Celebration of Arab Culture at Lincoln Theatre
Look, aside from the World Cup, we Arabs really only enjoy two other things with equal pleasure: Fashion and Music. Take a look back at the last Arab wedding you’ve been to, remember Uncle Sammy dressed in a plaid powder-blue suit and dancing to Nancy Ajram with the ferocity that makes Mick Jagger look like a white boy at a Zulu coming-of-age ceremony. I’ve never felt the clench in such force. Yea, it’s all good fun but we must acknowledge that, although we love those two aspects of our lives, our generation kind of needs to step up our game in those respects. We need to diverge from the dark path of tackiness and repay a visit to the rich culture that produced the class acts of years past. Think of the intellectuals and artists of Cairo, Baghdad and Damascus in their golden decades. Think about when your grandma would dress up in those classic colours and simple fabrics that would evoke memories of warm food and even warmer conversation. Forget Shakira for a second and let’s try to appreciate something that is truly a product of our own culture.
That’s why ADC is proud to present Turaath, a modern celebration of Arab tradition, music and culture in a fresh and dynamic way. The night of festivity will take place in Washington DC’s Lincoln Theatre, a rich and historic venue entirely suitable for the planned performances. The event will start off with a fashion show by fashion savant Hana Sadiq, who in many ways is a lot like the intellectual Aunt we’ve always wanted. Hana is truly a renaissance scholar; she’s a student of French literature, a connoisseur of the arts, an author of two books, an avid collector of traditional silver jewelry and a fashion designer who has been recognized as the Ambassador of Arab fashion in Italy. She’s bringing her latest line of modern-meets-traditional fashion to Turaath, which just so happens to be her North American debut.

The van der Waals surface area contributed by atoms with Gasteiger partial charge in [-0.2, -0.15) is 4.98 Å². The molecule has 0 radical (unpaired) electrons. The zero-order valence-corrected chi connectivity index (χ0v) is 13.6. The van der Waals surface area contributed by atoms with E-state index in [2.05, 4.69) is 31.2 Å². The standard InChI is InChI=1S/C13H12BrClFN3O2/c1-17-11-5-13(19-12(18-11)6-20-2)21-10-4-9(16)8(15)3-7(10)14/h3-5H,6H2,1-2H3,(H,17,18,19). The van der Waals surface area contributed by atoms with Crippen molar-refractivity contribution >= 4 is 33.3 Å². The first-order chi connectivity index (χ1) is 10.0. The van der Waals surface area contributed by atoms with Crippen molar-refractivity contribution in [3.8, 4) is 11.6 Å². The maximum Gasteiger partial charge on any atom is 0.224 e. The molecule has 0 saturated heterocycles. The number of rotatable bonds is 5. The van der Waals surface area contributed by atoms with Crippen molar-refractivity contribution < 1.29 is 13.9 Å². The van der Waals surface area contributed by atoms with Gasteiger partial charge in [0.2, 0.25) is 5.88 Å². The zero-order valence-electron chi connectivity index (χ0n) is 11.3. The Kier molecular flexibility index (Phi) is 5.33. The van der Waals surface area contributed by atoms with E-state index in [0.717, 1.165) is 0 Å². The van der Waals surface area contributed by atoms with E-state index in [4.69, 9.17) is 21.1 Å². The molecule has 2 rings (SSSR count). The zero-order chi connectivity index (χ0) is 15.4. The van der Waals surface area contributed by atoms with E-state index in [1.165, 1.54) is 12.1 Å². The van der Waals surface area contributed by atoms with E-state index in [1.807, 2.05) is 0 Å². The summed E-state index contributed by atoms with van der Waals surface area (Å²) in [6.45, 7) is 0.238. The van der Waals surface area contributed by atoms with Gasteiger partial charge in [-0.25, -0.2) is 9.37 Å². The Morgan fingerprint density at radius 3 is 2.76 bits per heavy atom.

To match that, ADC has invited the Michigan Arab Orchestra’s Takht Ensemble to perform some traditional Arab pieces –think Um Kalthoum, sans the full orchestra and the 20-minute introduction. The ensemble is young, ambitious and full with energy just like me.
Topping it all of, the lovely Miss Rima Fakih will be hosting the night in all her glamour, intelligence and beauty. A truly stunning character with a chandelier of a smile, in fact it’s so bright there have been accounts of Rima and our own sun throwing it down in a smile-brightness battle-off. It’s a little nutty you know, a cosmic battle of luminescence. Oh, did I forget to mention that she was Miss USA 2010.
All in all, the night promises to be one that will remind us that our rich culture, regardless of external influences, cannot be diluted. Our art, music and history are much too dynamic and vibrant for that to happen, it simply embraces and grows. So turn down that auto-tuned racket for just a night and let’s celebrate modern Arab culture in America.
If you are interested in buying tickets you can contact the American-Arab Anti-Discrimination Committee on their website at adc.org or by calling them at 202-244-2990